Ofcourse, tocino is actually cured pork (or bacon in spanish) but since it is not available here in Beijing, I made some alterations to my pork asado (originally roasted pork in Spanish) recipe and the end result… the taste of authentic tocino & some guys would probably wonder where I bought it.
450 g. of pork rump or butt (can be pork chops, but I like them with fat, helps keep the meat moist & tastes a lot better; but for whatever reasons you are watching ur fat intake, you can always use pure lean meat)
For the marinade:
1/2 c. of dark soy sauce
2 tbsp. of oyster sauce
2 tbsp. of vinegar
2 tbsp. of finely minced garlic
2 tbsp. of onion, finely chopped
1 small tomato (in place of 1/4 c. of catsup, I ran out of it)
4 tbsp. of sugar
1/2 tbsp. of crushed peppercorns
a dash of MSG or Monosodium glutamate (u may wanna omit this but heck, I do know there’s a difference when u add this to most of asian dishes)
Cut the pork into thin slices (about 1/8in thick). (I’ve read in some blog that semi-freezing the meat before cutting will make the job a lot easier.) . Mix together all the ingredients for the marinade and pour over the pork meat. Mix in the marinade well with the meat using your hands. Cover and let stand for at least an hour, mixing the meat every few minutes or so to let the pork pieces marinate evenly.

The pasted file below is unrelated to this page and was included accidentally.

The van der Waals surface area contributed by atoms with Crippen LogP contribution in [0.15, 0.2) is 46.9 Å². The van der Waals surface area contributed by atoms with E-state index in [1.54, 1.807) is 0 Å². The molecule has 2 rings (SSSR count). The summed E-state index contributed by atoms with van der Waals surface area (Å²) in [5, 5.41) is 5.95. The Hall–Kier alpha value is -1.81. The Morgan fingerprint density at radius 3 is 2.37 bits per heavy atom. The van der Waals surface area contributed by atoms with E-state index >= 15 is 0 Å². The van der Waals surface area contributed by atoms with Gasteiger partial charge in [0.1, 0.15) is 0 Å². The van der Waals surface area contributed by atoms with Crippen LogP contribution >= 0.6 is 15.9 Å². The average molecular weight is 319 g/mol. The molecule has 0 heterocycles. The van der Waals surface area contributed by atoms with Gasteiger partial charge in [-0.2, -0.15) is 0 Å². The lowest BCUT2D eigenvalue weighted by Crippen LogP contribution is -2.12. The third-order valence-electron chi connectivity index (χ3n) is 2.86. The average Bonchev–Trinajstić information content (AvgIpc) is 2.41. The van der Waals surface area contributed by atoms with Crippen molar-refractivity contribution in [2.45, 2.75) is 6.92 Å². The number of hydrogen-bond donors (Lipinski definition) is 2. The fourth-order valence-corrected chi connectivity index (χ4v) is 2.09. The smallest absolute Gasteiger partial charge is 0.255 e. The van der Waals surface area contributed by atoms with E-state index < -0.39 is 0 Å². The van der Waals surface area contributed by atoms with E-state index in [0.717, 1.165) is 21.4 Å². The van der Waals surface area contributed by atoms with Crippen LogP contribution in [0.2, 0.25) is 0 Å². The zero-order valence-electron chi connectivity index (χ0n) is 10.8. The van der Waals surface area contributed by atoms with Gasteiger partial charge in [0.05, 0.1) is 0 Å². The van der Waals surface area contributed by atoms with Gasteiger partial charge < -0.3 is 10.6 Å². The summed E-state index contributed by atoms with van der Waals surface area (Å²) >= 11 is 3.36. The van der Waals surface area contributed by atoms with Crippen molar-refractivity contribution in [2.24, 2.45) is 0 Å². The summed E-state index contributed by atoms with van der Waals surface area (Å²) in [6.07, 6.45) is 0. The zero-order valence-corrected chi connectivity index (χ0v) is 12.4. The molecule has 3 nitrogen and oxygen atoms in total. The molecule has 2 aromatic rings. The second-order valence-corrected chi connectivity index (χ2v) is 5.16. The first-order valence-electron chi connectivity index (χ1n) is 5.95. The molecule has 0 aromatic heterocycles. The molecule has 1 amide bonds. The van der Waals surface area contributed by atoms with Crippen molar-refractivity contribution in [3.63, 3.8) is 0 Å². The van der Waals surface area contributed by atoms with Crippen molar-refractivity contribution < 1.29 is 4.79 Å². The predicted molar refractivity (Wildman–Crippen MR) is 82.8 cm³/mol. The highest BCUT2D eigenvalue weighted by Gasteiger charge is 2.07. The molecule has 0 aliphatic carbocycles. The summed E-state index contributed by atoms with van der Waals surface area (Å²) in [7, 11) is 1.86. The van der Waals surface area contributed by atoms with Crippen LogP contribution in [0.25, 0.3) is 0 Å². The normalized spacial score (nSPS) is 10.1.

Place it in a casserole and pour in water just enough to cover the meat. When boiling, stir a few times. Continue boiling until the pork starts to render fat. Continue cooking until quite dry and the pork is lightly browned. Add water, a little at a time, if the liquid dries up before the pork is cooked.
We still have some left-over rice so I decided to make some “sinangag” or fried rice using the sauce left from cooking the tocino. Very simple – turn up the heat, stir the rice, until it’s thoroughly heated. Golden brown garlic is the actually secret to the aroma of delicious fried rice but I was too lazy today I didn’t prepare some. Anyways, the tocino turns up to be really delicious the missing garlic flavor in my fried rice wasn’t noticed at all.
Happy and successful cooking doesn’t rely only on know-how; it comes from the heart, makes great demands on the palate and needs enthusiasm and a deep love of food to bring it to life. – Georges Blanc